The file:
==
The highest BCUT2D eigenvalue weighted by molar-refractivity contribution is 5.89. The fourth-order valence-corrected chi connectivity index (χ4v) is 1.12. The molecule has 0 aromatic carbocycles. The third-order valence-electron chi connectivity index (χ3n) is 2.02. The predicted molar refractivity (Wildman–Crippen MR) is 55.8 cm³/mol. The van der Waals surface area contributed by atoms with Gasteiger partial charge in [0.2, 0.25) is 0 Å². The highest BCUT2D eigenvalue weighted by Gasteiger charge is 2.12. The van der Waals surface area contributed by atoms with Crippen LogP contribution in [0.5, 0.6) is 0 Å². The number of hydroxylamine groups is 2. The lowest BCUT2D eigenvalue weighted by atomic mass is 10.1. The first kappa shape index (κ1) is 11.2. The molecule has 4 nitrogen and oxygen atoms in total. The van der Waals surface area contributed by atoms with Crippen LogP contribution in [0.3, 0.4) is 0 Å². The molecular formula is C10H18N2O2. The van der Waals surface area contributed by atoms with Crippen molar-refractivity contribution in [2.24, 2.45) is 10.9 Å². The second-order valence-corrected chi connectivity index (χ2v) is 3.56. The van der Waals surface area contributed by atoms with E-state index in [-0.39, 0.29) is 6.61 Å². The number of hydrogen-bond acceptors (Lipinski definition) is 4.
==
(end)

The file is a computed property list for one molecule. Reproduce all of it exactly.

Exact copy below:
The highest BCUT2D eigenvalue weighted by molar-refractivity contribution is 5.89. The fourth-order valence-corrected chi connectivity index (χ4v) is 1.12. The molecule has 0 aromatic carbocycles. The third-order valence-electron chi connectivity index (χ3n) is 2.02. The predicted molar refractivity (Wildman–Crippen MR) is 55.8 cm³/mol. The van der Waals surface area contributed by atoms with Gasteiger partial charge in [0.2, 0.25) is 0 Å². The highest BCUT2D eigenvalue weighted by Gasteiger charge is 2.12. The van der Waals surface area contributed by atoms with Crippen LogP contribution in [0.5, 0.6) is 0 Å². The number of hydroxylamine groups is 2. The lowest BCUT2D eigenvalue weighted by atomic mass is 10.1. The first kappa shape index (κ1) is 11.2. The molecule has 4 nitrogen and oxygen atoms in total. The van der Waals surface area contributed by atoms with Crippen LogP contribution in [0.3, 0.4) is 0 Å². The molecular formula is C10H18N2O2. The van der Waals surface area contributed by atoms with Crippen molar-refractivity contribution in [2.24, 2.45) is 10.9 Å². The second-order valence-corrected chi connectivity index (χ2v) is 3.56. The van der Waals surface area contributed by atoms with E-state index in [-0.39, 0.29) is 6.61 Å². The number of hydrogen-bond acceptors (Lipinski definition) is 4.